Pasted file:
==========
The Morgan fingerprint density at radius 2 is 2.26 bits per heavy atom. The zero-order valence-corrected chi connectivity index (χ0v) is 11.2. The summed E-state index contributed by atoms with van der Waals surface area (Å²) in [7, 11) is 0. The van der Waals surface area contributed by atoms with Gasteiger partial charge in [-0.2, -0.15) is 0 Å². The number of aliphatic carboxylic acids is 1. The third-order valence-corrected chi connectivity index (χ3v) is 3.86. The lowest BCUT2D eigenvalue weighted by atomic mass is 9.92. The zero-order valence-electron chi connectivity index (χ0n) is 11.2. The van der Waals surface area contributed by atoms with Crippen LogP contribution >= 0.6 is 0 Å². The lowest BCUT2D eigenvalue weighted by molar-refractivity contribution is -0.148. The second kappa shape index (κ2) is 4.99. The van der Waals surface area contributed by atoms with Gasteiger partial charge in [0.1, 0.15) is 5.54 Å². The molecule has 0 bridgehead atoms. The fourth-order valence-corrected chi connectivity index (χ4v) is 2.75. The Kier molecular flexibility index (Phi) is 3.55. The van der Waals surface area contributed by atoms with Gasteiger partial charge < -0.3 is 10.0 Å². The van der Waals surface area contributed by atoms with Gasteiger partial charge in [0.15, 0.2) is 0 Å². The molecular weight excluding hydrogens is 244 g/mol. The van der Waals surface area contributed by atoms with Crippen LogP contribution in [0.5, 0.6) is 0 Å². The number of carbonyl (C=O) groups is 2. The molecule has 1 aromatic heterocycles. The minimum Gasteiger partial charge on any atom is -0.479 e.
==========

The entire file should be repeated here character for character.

The Morgan fingerprint density at radius 2 is 2.26 bits per heavy atom. The zero-order valence-corrected chi connectivity index (χ0v) is 11.2. The summed E-state index contributed by atoms with van der Waals surface area (Å²) in [7, 11) is 0. The van der Waals surface area contributed by atoms with Gasteiger partial charge in [-0.2, -0.15) is 0 Å². The number of aliphatic carboxylic acids is 1. The third-order valence-corrected chi connectivity index (χ3v) is 3.86. The lowest BCUT2D eigenvalue weighted by atomic mass is 9.92. The zero-order valence-electron chi connectivity index (χ0n) is 11.2. The van der Waals surface area contributed by atoms with Crippen LogP contribution >= 0.6 is 0 Å². The lowest BCUT2D eigenvalue weighted by molar-refractivity contribution is -0.148. The second kappa shape index (κ2) is 4.99. The van der Waals surface area contributed by atoms with Gasteiger partial charge in [0.1, 0.15) is 5.54 Å². The molecule has 0 bridgehead atoms. The fourth-order valence-corrected chi connectivity index (χ4v) is 2.75. The Kier molecular flexibility index (Phi) is 3.55. The van der Waals surface area contributed by atoms with Gasteiger partial charge < -0.3 is 10.0 Å². The van der Waals surface area contributed by atoms with Gasteiger partial charge in [0.15, 0.2) is 0 Å². The molecular weight excluding hydrogens is 244 g/mol. The van der Waals surface area contributed by atoms with Crippen LogP contribution in [0.5, 0.6) is 0 Å². The number of carbonyl (C=O) groups is 2. The molecule has 1 aromatic heterocycles. The minimum Gasteiger partial charge on any atom is -0.479 e.